I presume you will be running OpenCV on a Raspberry Pi. In which case, if it is just the solenoids that you need to control (no stepper motors etc.) then it would be simpler to use the SPI output on the RPi to drive those chips and not use a Duet.



  • @dc42 hmmm that's a good idea. Yea I am using a raspi for the openCV. I guess I will just use the duet to control the conveyor belts and then the SPI pins to control the solenoids.

    Is there anything else I need to put in series with those solenoids to the DRV8860's to prevent them from burning out my chips?
    '



  • @dc42 but let's say I did decide to use the duet........for educational reasons.....how would I send signal to those SPIO pins?


  • administrators

    You would use the SharedSPI library, the same way that SPI temperature sensors do. See function DoSpiTransaction in https://github.com/dc42/RepRapFirmware/blob/dev/src/Heating/Sensors/SpiTemperatureSensor.cpp.



  • @injoi9000 Nice project, good luck with it!
    For deciding good from bad tea, I found some ideas here for tobacco: https://www.tomra.com/en/sorting/food/food-technology maybe helpful ideas. Spectroscopy may be the easiest to start.



  • @injoi9000 If you're only controlling a conveyer belt, why not just hook up a simple driver (stepper driver, mosfet or ssr) to the raspberry pi? There's plenty of GPIO. I think the Duet might just add a lot of unneeded complexity, and the raspberry pi should be capable enough to do everything.

    Even if it's for educational purposes, you're going to need to jump through a lot of hoops and make it do something it's not really made to do



  • @devleon Yea I am going to use the gpio for the solenoids. Hmm I just got in these parts:
    https://www.mouser.com/ProductDetail/595-DRV8860APW

    Uhh am I supposed to send these off to a custom pcb house to get soldered to a board? The chip is tiny and the pins are even smaller...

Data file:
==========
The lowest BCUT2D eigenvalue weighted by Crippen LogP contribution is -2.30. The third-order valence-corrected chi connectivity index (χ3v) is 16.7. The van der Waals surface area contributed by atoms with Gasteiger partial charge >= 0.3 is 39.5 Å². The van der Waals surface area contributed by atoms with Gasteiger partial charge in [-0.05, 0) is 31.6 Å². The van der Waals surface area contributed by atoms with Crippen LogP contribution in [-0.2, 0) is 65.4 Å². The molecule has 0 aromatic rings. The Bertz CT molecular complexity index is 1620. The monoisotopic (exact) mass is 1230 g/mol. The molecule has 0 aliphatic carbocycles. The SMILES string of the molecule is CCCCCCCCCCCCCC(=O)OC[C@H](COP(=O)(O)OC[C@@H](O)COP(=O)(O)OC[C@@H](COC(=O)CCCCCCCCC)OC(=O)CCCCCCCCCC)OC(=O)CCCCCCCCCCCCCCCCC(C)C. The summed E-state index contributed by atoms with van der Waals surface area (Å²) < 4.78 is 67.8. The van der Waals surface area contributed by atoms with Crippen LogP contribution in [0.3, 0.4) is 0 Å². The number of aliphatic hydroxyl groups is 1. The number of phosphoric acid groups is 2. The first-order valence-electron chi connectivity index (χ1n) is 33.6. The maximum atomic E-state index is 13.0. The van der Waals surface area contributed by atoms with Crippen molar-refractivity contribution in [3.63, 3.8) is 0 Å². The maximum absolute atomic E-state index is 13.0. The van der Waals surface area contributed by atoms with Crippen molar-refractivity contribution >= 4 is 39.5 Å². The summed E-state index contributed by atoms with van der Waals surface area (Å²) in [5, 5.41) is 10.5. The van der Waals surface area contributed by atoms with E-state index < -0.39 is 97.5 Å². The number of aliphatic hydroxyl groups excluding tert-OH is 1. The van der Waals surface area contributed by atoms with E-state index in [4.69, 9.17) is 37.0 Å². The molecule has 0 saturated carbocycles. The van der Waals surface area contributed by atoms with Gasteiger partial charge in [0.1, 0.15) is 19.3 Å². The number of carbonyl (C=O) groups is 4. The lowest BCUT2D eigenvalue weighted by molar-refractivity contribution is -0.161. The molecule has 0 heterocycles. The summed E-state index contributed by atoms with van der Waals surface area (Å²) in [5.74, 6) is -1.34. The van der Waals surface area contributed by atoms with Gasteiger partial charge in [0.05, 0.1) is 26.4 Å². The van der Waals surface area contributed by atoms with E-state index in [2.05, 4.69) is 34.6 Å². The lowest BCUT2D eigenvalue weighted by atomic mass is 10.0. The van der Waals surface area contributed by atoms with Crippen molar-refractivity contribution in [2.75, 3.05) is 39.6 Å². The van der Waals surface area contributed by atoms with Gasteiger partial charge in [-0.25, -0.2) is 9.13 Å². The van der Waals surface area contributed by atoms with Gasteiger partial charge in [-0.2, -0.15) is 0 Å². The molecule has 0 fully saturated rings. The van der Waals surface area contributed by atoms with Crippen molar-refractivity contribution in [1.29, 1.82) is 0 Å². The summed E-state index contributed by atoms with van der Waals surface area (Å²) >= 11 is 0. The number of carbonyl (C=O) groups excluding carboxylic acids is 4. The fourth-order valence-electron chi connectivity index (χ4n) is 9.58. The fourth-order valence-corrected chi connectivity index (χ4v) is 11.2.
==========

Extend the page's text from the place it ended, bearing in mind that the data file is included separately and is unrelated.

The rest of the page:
0_1553559511418_Capture.PNG



  • @joergs5 oh yea definitely. My friend got a quote from there and they said it would be more than $250k!! I am sure I can make a micro version for wayyy cheaper.



  • You can buy little SMD adapters that you can solder chip and headers to. Given you can use SPI then maybe you could use mcp23s17 + uln2803a which are available in DIP packages if thats important to you.



  • @injoi9000 to find out good and bad tea, you can send some thousands of images to amazon mechanical turk for classification, then train a neural network (e. g. tensorflow) and use it to separate them. As spectral light sensors, AS7262 and AS7263 chips may be useful.



  • @joergs5 I don't really know much about neural networks so using tensorflow might be a bit of a stretch at this point 😓 I was planning on just taking a picture, doing spectral analysis on that whole picture, I can pass that matrix through an effective bandpass filter, then calculate the gradients at the points that didn't pass, then figure out the bad leaves' location. Use the speed of the conveyor with some trajectory analysis and then shoot them out of the sky.



  • @bearer thanks! I am going to pick up a few of these to prototype and then maybe i'll see if I can get some cheap boards from china for the 100 solenoids:

    https://www.mouser.com/ProductDetail/872-204-0004-01

    I think I'm going to stick to daisy chaining the DRV8860's because I think I can get my head around that one. Still gotta figure out how to execute the SPI commands. Would you know any good guides using python?


  • administrators

    @injoi9000 said in How to control 100 solenoids?!:

    @bearer thanks! I am going to pick up a few of these to prototype and then maybe i'll see if I can get some cheap boards from china for the 100 solenoids:

    https://www.mouser.com/ProductDetail/872-204-0004-01

    Have you seen the price of those? It would be cheaper to design your own PCB and have the PCB made in China. There are several companies that offer low cost prototype PCB manufacture, e.g. Itead and Seed Studio.